Abstract

Osteolytic bone disease in Multiple Myeloma (MM) is caused by enhanced osteoclast (OCLs) activation and inhibition of osteoblast function. Lenalidomide and bortezomib have shown promising anti-MM effects, and bortezomib has inhibitory effects on OCLs. However, the effect of lenalidomide on OCLs in MM and how bortezomib interferes with osteoclastogenesis is unknown. Here we investigated the effect of lenalidomide and bortezomib on human OCLs. Peripheral blood mononuclear cells (PBMC) from MM patients were stimulated with receptor activator of NFk-B ligand (RANKL) (50ng/ml) and M-CSF (25ng/ml) for two weeks to induce OCL formation, in the presence or absence of lenalidomide or bortezomib. OCLs were identified by flow cytometric analysis using anti-αVβ3 integrin. Lenalidomide and bortezomib inhibited OCL differentiation indicated by a decrease in αVβ3-integrin (lenalidomide at 0μM: median 69.3%; range 28.9 – 89.0%; at 2μM: median 50.4%; range 21.5 – 64.2%; at 10μM: median 39.2%; range 33.6 – 47.5%) (bortezomib at 0nM: median 69.3%; range 28.9 – 89.0%; at 2nM: median 35.0%; range 11.0 – 79.0%; at 5nM: median 11.5%; range 5.5 – 8.8%; p<0.05). Tartrate-resistant acid phosphatase (TRAP) staining was performed to identify OCLs and confirm OCL activity. Both drugs decreased TRAP -positive cells (lenalidomide at 0μM: median 70.5%; range 50.0 – 84.0%; at 2μM: median 47.0%; range 31.0 – 77.0%; at 10μM: median 32.5%; range 14.0 – 44.0%; p<0.05) (bortezomib at 0nM: median 70.5%; range 50.0 – 84.0%; at 2nM: median 26.0%; range 11.0 – 39.0%; p<0.01; at 5nM: median 17.0%; range 13.0 – 34.0%; p<0.001). To assess bone resorption activity, OCL were cultured with dentine discs, in the presence or absence of lenalidomide and bortezomib, followed by light microscopic analysis. Both lenalidomide and bortezomib inhibited bone resorption in a dose-dependent manner. Using western blot analysis, we identified PU.1 and pERK as major targets of lenalidomide, and NFATc1 as a target of bortezomib, resulting in inhibition of osteoclastogenesis. Furthermore, downregulation of cathepsin K, essential for resorption of the bone collagen matrix, was also noted. We demonstrated a significant decrease of growth and survival factors including MIP-1α, IL-6, B-cell activation factor (BAFF), and a proliferation-inducing ligand (APRIL). Importantly, in serum from patients with refractory of relapsed MM treated with lenalidomide, the essential bone remodeling factor RANKL, as well as the RANKL/Osteoprotegerin (OPG) ratio, were significantly reduced. The median OPG at baseline was significantly lower (median 8.8pg/ml, range 7.7–12.6pg/ml) than after treatment (median 10.4pg/ml, range 8.5–15pg/ml) (p<0.05). Lenalidomide also significantly inhibited the secretion of RANKL in patient’s serum (baseline: median 17pg/ml, range 9.0–36pg/ml; two months after therapy: median 4.2pg/ml, range 2.5–36pg/ml) (p<0.05). The ratio of RANKL/OPG was significantly higher before than after therapy (baseline: median 2.2pg/ml, range 1.1–3.0pg/ml; two months after therapy: median 0.5pg/ml, range 0.3–2.6pg/ml) (p<0.05). We conclude that both agents specifically target key factors in osteoclastogenesis, thereby inhibiting OCL differentiation and function.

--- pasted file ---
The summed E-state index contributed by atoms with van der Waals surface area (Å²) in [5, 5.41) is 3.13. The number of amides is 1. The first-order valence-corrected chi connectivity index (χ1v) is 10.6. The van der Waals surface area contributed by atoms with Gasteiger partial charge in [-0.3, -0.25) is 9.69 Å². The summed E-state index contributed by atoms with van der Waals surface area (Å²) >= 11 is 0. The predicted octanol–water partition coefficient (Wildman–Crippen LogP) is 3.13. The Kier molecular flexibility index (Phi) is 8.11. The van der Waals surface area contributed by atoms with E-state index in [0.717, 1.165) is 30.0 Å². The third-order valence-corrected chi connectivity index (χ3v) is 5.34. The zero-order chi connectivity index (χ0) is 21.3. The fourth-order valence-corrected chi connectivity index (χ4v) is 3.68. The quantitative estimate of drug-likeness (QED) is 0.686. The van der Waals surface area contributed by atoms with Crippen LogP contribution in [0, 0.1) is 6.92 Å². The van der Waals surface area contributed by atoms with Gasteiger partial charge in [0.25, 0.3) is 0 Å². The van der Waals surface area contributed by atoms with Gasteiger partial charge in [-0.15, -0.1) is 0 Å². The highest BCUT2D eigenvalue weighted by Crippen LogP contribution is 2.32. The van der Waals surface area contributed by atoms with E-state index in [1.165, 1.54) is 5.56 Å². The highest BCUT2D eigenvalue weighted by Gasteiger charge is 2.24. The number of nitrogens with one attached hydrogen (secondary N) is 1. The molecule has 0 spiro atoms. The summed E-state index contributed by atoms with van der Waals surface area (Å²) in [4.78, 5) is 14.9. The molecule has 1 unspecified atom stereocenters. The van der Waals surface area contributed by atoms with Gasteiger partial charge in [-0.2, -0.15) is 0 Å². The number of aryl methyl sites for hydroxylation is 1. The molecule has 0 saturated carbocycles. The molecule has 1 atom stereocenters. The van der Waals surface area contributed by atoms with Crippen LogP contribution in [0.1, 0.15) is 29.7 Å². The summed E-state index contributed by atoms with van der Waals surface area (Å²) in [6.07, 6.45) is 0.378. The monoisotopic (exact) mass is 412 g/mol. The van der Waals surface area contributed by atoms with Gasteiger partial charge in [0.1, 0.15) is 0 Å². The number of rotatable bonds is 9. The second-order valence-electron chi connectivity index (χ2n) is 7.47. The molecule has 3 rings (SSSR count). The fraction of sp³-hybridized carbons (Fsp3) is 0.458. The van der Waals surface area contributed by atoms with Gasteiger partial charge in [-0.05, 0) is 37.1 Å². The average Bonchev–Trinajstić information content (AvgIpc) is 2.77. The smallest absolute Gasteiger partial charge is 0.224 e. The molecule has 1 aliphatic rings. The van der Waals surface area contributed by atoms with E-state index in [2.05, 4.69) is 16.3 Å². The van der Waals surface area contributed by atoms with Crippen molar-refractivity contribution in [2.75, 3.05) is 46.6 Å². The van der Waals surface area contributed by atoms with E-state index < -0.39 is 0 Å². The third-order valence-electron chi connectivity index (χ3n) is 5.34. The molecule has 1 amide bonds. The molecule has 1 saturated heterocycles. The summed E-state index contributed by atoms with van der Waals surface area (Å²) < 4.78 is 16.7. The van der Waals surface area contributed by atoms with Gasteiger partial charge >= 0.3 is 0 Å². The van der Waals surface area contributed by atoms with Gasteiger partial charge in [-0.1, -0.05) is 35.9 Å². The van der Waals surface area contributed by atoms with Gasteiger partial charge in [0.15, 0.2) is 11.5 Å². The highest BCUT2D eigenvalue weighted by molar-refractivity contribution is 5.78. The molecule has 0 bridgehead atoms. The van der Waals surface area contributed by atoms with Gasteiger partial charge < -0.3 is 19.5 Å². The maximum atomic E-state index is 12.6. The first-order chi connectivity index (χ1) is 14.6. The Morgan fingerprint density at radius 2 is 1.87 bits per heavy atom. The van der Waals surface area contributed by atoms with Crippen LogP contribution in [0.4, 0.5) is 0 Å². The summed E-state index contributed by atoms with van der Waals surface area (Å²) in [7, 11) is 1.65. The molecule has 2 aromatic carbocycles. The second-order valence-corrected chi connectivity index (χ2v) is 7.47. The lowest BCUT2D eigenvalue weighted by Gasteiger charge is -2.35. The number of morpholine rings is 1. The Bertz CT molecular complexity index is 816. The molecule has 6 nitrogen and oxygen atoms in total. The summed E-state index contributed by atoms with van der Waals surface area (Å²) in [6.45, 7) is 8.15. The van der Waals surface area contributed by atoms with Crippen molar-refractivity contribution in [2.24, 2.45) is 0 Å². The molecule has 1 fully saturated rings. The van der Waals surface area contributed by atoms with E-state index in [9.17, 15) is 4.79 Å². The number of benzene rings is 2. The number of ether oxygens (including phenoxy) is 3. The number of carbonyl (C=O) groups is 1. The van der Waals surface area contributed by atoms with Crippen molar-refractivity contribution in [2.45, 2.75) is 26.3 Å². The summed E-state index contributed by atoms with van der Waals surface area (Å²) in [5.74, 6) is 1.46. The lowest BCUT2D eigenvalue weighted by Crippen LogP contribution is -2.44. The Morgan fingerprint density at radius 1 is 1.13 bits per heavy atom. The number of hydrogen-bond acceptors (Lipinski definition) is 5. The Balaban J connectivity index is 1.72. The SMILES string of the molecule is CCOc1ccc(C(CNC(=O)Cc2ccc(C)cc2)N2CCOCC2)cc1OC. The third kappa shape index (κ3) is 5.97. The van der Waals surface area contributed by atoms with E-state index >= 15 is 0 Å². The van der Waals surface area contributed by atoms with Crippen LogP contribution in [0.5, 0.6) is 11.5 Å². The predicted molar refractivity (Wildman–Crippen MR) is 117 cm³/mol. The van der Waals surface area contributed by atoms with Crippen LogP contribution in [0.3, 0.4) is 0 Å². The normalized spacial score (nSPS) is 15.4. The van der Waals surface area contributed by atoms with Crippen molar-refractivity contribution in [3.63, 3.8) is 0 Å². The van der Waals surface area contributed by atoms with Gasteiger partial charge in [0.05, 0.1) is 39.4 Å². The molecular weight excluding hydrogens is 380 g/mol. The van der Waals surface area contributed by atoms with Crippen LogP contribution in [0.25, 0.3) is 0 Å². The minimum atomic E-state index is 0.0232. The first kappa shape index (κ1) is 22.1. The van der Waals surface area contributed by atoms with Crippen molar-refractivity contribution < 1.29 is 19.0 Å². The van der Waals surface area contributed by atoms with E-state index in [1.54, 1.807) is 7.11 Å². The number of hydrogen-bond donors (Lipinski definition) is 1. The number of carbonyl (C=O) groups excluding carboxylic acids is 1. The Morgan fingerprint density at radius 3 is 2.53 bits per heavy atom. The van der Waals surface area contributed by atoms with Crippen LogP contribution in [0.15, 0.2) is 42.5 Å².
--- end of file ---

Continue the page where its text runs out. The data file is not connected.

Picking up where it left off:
Author notes

Disclosure: No relevant conflicts of interest to declare.